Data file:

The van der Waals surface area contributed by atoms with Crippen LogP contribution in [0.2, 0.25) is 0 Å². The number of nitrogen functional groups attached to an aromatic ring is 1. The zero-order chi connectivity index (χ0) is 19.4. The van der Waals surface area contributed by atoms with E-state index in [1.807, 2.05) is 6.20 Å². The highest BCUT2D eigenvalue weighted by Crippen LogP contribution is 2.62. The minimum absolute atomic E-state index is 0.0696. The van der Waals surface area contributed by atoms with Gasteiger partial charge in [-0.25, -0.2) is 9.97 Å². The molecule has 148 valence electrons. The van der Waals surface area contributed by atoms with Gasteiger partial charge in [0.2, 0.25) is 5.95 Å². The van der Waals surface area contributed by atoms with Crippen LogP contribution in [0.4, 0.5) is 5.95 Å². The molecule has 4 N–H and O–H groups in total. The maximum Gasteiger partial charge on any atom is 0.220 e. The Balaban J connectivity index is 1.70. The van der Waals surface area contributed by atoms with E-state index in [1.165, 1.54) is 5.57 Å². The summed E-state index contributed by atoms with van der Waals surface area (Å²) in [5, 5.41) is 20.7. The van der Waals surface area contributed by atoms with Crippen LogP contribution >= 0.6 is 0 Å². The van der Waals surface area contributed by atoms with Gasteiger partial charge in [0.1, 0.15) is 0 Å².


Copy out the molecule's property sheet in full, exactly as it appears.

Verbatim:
The van der Waals surface area contributed by atoms with Crippen LogP contribution in [0.2, 0.25) is 0 Å². The number of nitrogen functional groups attached to an aromatic ring is 1. The zero-order chi connectivity index (χ0) is 19.4. The van der Waals surface area contributed by atoms with E-state index in [1.807, 2.05) is 6.20 Å². The highest BCUT2D eigenvalue weighted by Crippen LogP contribution is 2.62. The minimum absolute atomic E-state index is 0.0696. The van der Waals surface area contributed by atoms with Gasteiger partial charge in [-0.25, -0.2) is 9.97 Å². The molecule has 148 valence electrons. The van der Waals surface area contributed by atoms with Gasteiger partial charge in [0.2, 0.25) is 5.95 Å². The van der Waals surface area contributed by atoms with Crippen LogP contribution in [0.4, 0.5) is 5.95 Å². The molecule has 4 N–H and O–H groups in total. The maximum Gasteiger partial charge on any atom is 0.220 e. The Balaban J connectivity index is 1.70. The van der Waals surface area contributed by atoms with E-state index in [1.165, 1.54) is 5.57 Å². The summed E-state index contributed by atoms with van der Waals surface area (Å²) in [5, 5.41) is 20.7. The van der Waals surface area contributed by atoms with Crippen LogP contribution >= 0.6 is 0 Å². The van der Waals surface area contributed by atoms with Gasteiger partial charge in [0.1, 0.15) is 0 Å².